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"I wanted to come to a tough school," Morris says of
her choice to join the faculty at Locke. "I expected that there
would be challenges here, but I wanted that. I also knew that this
was a place where I could go into any niche I wanted because basically
everything was wide open. This was a place where I knew I could
make a difference."
Once considered a boutique program that produced few credentialed
teachers, UCLA's Teacher Education Program (TEP) in the Graduate
School of Education & Information Studies has doubled its number
of annual graduates in the past seven years. Last year, 170 students
completed the program to receive their master of education degree
and a full teaching credential. UCLA, in fact, supplied more credentialed
teachers to the Los Angeles Unified School District than any other
teacher-preparation program in the 2002-'03 school year, according
to an LAUSD report on recruitment, outpacing even California State
University campuses, which collectively constitute the largest producer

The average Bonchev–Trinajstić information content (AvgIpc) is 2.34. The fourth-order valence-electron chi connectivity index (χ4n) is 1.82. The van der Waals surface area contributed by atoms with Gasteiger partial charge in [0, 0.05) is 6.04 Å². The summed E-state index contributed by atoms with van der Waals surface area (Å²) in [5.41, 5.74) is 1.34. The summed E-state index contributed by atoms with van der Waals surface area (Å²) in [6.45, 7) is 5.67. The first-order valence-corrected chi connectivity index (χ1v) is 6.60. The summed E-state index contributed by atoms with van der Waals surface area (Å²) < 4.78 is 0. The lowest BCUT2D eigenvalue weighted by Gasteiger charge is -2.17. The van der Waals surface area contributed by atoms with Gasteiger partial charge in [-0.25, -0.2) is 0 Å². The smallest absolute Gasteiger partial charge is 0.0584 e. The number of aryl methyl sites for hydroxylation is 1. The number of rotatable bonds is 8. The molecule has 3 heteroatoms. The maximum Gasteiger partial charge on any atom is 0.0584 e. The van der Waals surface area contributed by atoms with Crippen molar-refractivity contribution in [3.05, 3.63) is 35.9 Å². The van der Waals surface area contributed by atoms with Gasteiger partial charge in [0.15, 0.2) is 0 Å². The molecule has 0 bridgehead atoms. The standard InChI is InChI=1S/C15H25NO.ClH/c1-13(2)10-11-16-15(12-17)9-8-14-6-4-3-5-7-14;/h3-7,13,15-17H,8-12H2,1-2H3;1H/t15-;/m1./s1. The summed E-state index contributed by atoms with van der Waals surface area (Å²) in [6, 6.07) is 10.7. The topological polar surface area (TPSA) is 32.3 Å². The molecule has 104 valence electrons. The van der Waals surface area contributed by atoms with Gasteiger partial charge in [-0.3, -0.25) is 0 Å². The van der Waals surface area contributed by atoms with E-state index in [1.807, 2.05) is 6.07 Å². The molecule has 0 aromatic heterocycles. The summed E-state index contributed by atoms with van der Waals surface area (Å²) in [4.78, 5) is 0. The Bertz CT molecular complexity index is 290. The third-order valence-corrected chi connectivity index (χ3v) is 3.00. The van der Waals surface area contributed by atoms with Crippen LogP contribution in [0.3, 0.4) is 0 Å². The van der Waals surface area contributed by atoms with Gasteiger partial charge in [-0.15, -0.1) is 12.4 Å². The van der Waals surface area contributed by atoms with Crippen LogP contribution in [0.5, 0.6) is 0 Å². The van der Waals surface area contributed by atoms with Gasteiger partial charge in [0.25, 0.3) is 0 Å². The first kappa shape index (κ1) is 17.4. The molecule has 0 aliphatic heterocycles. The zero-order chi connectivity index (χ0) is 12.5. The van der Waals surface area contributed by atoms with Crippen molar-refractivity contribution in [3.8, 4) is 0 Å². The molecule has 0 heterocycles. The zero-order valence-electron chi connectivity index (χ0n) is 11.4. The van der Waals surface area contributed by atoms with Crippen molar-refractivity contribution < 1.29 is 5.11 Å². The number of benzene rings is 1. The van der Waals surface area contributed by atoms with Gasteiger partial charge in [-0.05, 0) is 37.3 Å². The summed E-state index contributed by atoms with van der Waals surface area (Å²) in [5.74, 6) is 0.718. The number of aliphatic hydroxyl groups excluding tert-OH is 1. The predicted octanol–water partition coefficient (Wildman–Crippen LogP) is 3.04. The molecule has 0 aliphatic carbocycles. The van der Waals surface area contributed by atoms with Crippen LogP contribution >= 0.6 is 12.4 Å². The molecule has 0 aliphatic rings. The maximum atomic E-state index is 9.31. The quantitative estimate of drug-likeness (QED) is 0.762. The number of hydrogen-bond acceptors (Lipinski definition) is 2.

of teachers in the state.
"UCLA's Teacher Education Program does much more than provide
our district with excellent, dedicated teachers," says LAUSD
Superintendent Roy Romer. "TEP works hand-in-hand with us to
make teaching relevant to a school's community, to meld the latest
pertinent research with classroom teaching, to encourage professional
development and to keep teachers on the job."
The transformation of UCLA's program comes amid increased public
and political pressure to improve student achievement, which in
turn has shined a bright light on teacher quality. California's
drive to reduce class sizes, launched in the mid-1990s, dramatically
increased teacher demand by offering school districts financial
incentives for smaller K-3 classes. But it also carried the unintended
consequence of increasing the percentage of uncredentialed teachers
in the classrooms, according to state-commissioned reports. Moreover,
regulators, educators and elected officials now are wrestling with
how best to comply with the federal No Child Left Behind Act of
2001, which requires, in part, that states provide all K-12 students
with a "highly qualified" teacher by 2005-'06.
"There's a great debate in the education community about the
essential characteristics of effective teachers — how much
subject knowledge is necessary, how much experience in the classroom
is needed and how best to acquire these skills," says Brian
M. Stecher Ph.D. '82, a senior social scientist at the RAND Corp.
in Santa Monica who studies education issues.